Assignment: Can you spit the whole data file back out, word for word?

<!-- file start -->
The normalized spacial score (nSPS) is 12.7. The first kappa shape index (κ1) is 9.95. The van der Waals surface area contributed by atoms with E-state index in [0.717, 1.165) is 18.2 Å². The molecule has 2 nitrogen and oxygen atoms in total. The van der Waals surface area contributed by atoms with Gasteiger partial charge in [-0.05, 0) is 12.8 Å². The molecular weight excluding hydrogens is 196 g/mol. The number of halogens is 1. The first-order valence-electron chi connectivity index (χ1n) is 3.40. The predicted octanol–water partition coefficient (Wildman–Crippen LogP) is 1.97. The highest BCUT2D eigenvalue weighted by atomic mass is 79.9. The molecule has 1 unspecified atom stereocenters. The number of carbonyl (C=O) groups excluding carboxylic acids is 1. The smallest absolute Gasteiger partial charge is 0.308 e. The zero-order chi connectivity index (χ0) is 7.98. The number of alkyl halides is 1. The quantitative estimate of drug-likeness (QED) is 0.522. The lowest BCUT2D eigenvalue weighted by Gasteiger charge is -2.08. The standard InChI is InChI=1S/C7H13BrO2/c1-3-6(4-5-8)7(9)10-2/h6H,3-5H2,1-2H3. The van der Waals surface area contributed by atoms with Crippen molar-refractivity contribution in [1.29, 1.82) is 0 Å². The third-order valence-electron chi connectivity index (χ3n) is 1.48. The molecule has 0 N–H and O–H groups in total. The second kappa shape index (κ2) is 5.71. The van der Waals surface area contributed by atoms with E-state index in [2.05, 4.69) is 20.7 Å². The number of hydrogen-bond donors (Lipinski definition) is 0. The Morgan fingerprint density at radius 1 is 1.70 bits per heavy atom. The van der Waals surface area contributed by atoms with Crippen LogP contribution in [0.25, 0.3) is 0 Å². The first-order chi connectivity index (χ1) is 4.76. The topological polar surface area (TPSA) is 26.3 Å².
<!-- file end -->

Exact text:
The normalized spacial score (nSPS) is 12.7. The first kappa shape index (κ1) is 9.95. The van der Waals surface area contributed by atoms with E-state index in [0.717, 1.165) is 18.2 Å². The molecule has 2 nitrogen and oxygen atoms in total. The van der Waals surface area contributed by atoms with Gasteiger partial charge in [-0.05, 0) is 12.8 Å². The molecular weight excluding hydrogens is 196 g/mol. The number of halogens is 1. The first-order valence-electron chi connectivity index (χ1n) is 3.40. The predicted octanol–water partition coefficient (Wildman–Crippen LogP) is 1.97. The highest BCUT2D eigenvalue weighted by atomic mass is 79.9. The molecule has 1 unspecified atom stereocenters. The number of carbonyl (C=O) groups excluding carboxylic acids is 1. The smallest absolute Gasteiger partial charge is 0.308 e. The zero-order chi connectivity index (χ0) is 7.98. The number of alkyl halides is 1. The quantitative estimate of drug-likeness (QED) is 0.522. The lowest BCUT2D eigenvalue weighted by Gasteiger charge is -2.08. The standard InChI is InChI=1S/C7H13BrO2/c1-3-6(4-5-8)7(9)10-2/h6H,3-5H2,1-2H3. The van der Waals surface area contributed by atoms with Crippen molar-refractivity contribution in [1.29, 1.82) is 0 Å². The third-order valence-electron chi connectivity index (χ3n) is 1.48. The molecule has 0 N–H and O–H groups in total. The second kappa shape index (κ2) is 5.71. The van der Waals surface area contributed by atoms with E-state index in [2.05, 4.69) is 20.7 Å². The number of hydrogen-bond donors (Lipinski definition) is 0. The Morgan fingerprint density at radius 1 is 1.70 bits per heavy atom. The van der Waals surface area contributed by atoms with Crippen LogP contribution in [0.25, 0.3) is 0 Å². The first-order chi connectivity index (χ1) is 4.76. The topological polar surface area (TPSA) is 26.3 Å².